But God, Who had chosen him, foreseeing his grateful fidelity, called him again, this time by means of a vision. As his biographer, the Elder Sophrony, relates, after one of those days of careless living, having fallen asleep, he dreamt that he saw a snake crawl down his throat. Feeling utterly appalled, he jumped up, whereupon he heard a voice saying to him, ‘Just as you found it loathsome to swallow a snake in your dream, so I find your ways ugly to look upon.’8 This voice was unusual and extraordinarily sweet. St Silouan was convinced beyond doubt that it was the voice of the Blessed Virgin. This voice, with its beauty, meekness and unutterable sweetness, transmitted to the youth the energy of divine grace, which overwhelmed him and shook him to the core of his being. To the end of his life he gave thanks to the Mother of God who did not despise him in his sinful state, but deigned to come to him herself and to lift him from his fall. He attributed the fact that he had not been deemed worthy of seeing the Mother of God to the state of impurity that possessed him at that time.
This new calling, which occurred a short while before his military service, decisively determined the course of his future. He radically changed his life. He felt deeply ashamed about his past, and this shame was transformed into the most powerful and ardent repentance before God. We see the same phenomenon in the sacrament of confession: the more shame we feel when we strip ourselves naked before God, the more strength is given to us to overcome sin and the passions.
With this repentance, he received a new outlook on life and the world, which manifested itself in his attitude towards all things. He became deeply aware of the fleetingness of the visible world, and of the importance of eternity as the true destiny of our temporary existence. This outlook could be clearly seen in his conversations and in his behaviour as a whole with the people around him. During one of the village fêtes, as Father Sophrony relates, Simeon noticed a middleaged fellow villager who was playing the accordion and dancing. This made an impression on him and drawing him aside he asked him, ‘How can you play and dance like that, Stepan – didn’t you once kill someone?’ He had indeed killed a man in a drunken brawl. Stepan answered, ‘When I was serving my sentence I prayed and prayed, begging God to forgive me. And He did. That is why I can now play and be happy.’9 Simeon, who was himself burdened by the guilt of his own sins, understood how one can ask God for forgiveness and obtain it, as Stepan did. This event confirmed him further in his own personal repentance.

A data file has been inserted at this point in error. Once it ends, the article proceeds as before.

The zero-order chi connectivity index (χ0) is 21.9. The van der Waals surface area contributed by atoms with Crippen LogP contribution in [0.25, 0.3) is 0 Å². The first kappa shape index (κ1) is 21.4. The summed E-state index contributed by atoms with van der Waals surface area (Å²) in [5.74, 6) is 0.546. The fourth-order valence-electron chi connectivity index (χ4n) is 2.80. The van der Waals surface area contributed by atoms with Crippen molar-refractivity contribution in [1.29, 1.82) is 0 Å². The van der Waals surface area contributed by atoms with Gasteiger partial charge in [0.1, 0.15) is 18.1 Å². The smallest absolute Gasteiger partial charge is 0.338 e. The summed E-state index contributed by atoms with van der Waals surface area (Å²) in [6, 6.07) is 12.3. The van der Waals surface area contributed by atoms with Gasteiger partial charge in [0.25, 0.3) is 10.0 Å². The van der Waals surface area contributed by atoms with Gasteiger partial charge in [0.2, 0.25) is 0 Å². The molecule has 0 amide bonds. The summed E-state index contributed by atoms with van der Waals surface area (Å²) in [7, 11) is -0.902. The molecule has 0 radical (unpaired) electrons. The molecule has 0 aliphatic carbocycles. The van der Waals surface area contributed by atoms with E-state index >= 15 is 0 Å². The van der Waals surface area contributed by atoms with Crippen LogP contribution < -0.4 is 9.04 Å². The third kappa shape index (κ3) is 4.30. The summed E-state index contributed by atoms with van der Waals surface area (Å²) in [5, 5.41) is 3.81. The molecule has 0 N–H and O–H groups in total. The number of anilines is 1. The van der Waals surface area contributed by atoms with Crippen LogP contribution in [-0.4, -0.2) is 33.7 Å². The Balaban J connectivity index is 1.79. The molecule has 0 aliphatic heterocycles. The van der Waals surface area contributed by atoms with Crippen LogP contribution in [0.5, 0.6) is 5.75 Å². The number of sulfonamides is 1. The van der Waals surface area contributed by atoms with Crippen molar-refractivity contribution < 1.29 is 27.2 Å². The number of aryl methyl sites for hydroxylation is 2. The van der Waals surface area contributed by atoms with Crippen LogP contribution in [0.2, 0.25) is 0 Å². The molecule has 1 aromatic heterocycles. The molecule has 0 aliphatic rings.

While he was in this ardent state of repentance, he joined the army and his term went smoothly. He proved himself to be conscientious, kind and willing. He became a pleasant, amiable and precious counsellor to his companions. His mind, though, was preoccupied by the Last Judgment, and his care was how to please the Lord, Who was increasingly revealing to him the vanity of this world. Towards the end of his military service, he went to visit St John of Kronstadt in order to ask for his prayers and blessing for the future. The Saint was absent and Simeon left him a note with but a few words: ‘Batioushka,10 I want to become a monk. Pray that the world does not hold me back.’11 He returned to his barracks and, as he himself professed, from the very next day he felt the flames of hell roaring round him.